Early Outcomes From the English National Health Service Diabetes Prevention Programme.
Diabetes care 2019 ; 43: 152-160.
Valabhji J, Barron E, Bradley D, Bakhai C, Fagg J, O'Neill S, Young B, Wareham N, Khunti K, Jebb S, Smith J
DOI : 10.2337/dc19-1425
PubMed ID : 31719054
URL : https://care.diabetesjournals.org/lookup/doi/10.2337/dc19-1425
To assess weight and HbA changes in the Healthier You: National Health Service Diabetes Prevention Programme (NHS DPP), the largest DPP globally to achieve universal population coverage.
A service evaluation assessed intervention effectiveness for adults with nondiabetic hyperglycemia (HbA 42-47 mmol/mol [6.0-6.4%] or fasting plasma glucose 5.5-6.9 mmol/L) between program launch in June 2016 and December 2018, using prospectively collected, national service-level data in England.
By December 2018, 324,699 people had been referred, 152,294 had attended the initial assessment, and 96,442 had attended at least 1 of 13 group-based intervention sessions. Allowing sufficient time to elapse, 53% attended an initial assessment, 36% attended at least one group-based session, and 19% completed the intervention (attended >60% of sessions). Of the 32,665 who attended at least one intervention session and had sufficient time to finish, 17,252 (53%) completed: intention-to-treat analyses demonstrated a mean weight loss of 2.3 kg (95% CI 2.2, 2.3) and an HbA reduction of 1.26 mmol/mol (1.20, 1.31) (0.12% [0.11, 0.12]); completer analysis demonstrated a mean weight loss of 3.3 kg (3.2, 3.4) and an HbA reduction of 2.04 mmol/mol (1.96, 2.12) (0.19% [0.18, 0.19]). Younger age, female sex, Asian and black ethnicity, lower socioeconomic status, and normal baseline BMI were associated with less weight loss. Older age, female sex, black ethnicity, lower socioeconomic status, and baseline overweight and obesity were associated with a smaller HbA reduction.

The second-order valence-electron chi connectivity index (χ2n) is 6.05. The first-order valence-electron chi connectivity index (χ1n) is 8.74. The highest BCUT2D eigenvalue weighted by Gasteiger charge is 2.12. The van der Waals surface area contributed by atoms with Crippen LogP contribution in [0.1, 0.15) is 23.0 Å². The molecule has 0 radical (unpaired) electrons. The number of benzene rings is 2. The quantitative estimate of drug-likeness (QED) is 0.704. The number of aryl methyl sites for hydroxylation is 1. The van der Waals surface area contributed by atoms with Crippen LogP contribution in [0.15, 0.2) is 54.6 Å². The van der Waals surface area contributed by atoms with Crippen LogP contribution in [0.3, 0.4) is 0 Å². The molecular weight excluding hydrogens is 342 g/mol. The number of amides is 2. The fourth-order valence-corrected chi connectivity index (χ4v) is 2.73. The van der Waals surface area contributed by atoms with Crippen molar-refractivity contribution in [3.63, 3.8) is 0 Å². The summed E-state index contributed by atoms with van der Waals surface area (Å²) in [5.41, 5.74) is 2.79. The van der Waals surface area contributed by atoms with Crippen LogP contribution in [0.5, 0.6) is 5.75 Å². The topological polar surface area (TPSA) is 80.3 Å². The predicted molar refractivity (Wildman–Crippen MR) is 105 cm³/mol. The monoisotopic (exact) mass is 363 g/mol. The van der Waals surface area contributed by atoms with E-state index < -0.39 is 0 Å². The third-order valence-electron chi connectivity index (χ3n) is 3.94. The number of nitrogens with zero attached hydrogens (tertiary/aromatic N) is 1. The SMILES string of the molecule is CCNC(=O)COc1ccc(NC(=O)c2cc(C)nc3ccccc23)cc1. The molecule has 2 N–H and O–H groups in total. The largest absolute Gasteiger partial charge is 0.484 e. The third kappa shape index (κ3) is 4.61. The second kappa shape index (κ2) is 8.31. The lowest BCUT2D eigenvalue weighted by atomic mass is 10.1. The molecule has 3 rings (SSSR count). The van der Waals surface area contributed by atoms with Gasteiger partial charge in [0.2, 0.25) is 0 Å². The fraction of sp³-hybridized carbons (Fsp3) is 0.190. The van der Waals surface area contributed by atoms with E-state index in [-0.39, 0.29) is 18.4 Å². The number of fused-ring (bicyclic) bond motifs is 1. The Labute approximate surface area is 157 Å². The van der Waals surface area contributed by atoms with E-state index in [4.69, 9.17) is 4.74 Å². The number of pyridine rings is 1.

Reductions in weight and HbA compare favorably with those reported in recent meta-analyses of pragmatic studies and suggest likely future reductions in participant type 2 diabetes incidence.